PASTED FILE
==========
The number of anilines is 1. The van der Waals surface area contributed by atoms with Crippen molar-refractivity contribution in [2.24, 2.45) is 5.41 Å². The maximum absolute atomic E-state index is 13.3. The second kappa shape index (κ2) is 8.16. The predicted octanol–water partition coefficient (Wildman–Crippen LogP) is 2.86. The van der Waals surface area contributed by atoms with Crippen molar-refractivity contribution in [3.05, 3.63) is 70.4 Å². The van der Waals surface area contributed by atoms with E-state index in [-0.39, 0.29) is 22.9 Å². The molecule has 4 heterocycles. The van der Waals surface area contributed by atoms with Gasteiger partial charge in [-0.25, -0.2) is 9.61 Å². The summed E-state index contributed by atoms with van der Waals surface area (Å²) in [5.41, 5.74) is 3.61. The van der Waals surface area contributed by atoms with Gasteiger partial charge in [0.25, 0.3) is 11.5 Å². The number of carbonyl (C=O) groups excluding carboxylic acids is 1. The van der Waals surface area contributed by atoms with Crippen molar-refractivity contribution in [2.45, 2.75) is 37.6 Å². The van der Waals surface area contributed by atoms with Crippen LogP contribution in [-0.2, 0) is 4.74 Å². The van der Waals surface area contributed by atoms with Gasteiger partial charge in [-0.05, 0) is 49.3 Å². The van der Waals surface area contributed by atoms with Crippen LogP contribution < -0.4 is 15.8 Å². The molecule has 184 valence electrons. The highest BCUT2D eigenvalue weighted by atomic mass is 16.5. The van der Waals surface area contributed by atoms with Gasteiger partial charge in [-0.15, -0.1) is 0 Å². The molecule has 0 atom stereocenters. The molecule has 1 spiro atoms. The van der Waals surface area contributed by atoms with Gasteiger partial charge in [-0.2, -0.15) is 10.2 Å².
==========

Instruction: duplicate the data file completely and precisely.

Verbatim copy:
The number of anilines is 1. The van der Waals surface area contributed by atoms with Crippen molar-refractivity contribution in [2.24, 2.45) is 5.41 Å². The maximum absolute atomic E-state index is 13.3. The second kappa shape index (κ2) is 8.16. The predicted octanol–water partition coefficient (Wildman–Crippen LogP) is 2.86. The van der Waals surface area contributed by atoms with Crippen molar-refractivity contribution in [3.05, 3.63) is 70.4 Å². The van der Waals surface area contributed by atoms with E-state index in [-0.39, 0.29) is 22.9 Å². The molecule has 4 heterocycles. The van der Waals surface area contributed by atoms with Gasteiger partial charge in [-0.25, -0.2) is 9.61 Å². The summed E-state index contributed by atoms with van der Waals surface area (Å²) in [5.41, 5.74) is 3.61. The van der Waals surface area contributed by atoms with Gasteiger partial charge in [0.25, 0.3) is 11.5 Å². The number of carbonyl (C=O) groups excluding carboxylic acids is 1. The van der Waals surface area contributed by atoms with Crippen molar-refractivity contribution in [2.45, 2.75) is 37.6 Å². The van der Waals surface area contributed by atoms with Crippen LogP contribution in [-0.2, 0) is 4.74 Å². The van der Waals surface area contributed by atoms with Gasteiger partial charge in [-0.05, 0) is 49.3 Å². The van der Waals surface area contributed by atoms with Crippen LogP contribution < -0.4 is 15.8 Å². The molecule has 184 valence electrons. The highest BCUT2D eigenvalue weighted by atomic mass is 16.5. The van der Waals surface area contributed by atoms with Gasteiger partial charge in [-0.15, -0.1) is 0 Å². The molecule has 0 atom stereocenters. The molecule has 1 spiro atoms. The van der Waals surface area contributed by atoms with Gasteiger partial charge in [-0.2, -0.15) is 10.2 Å².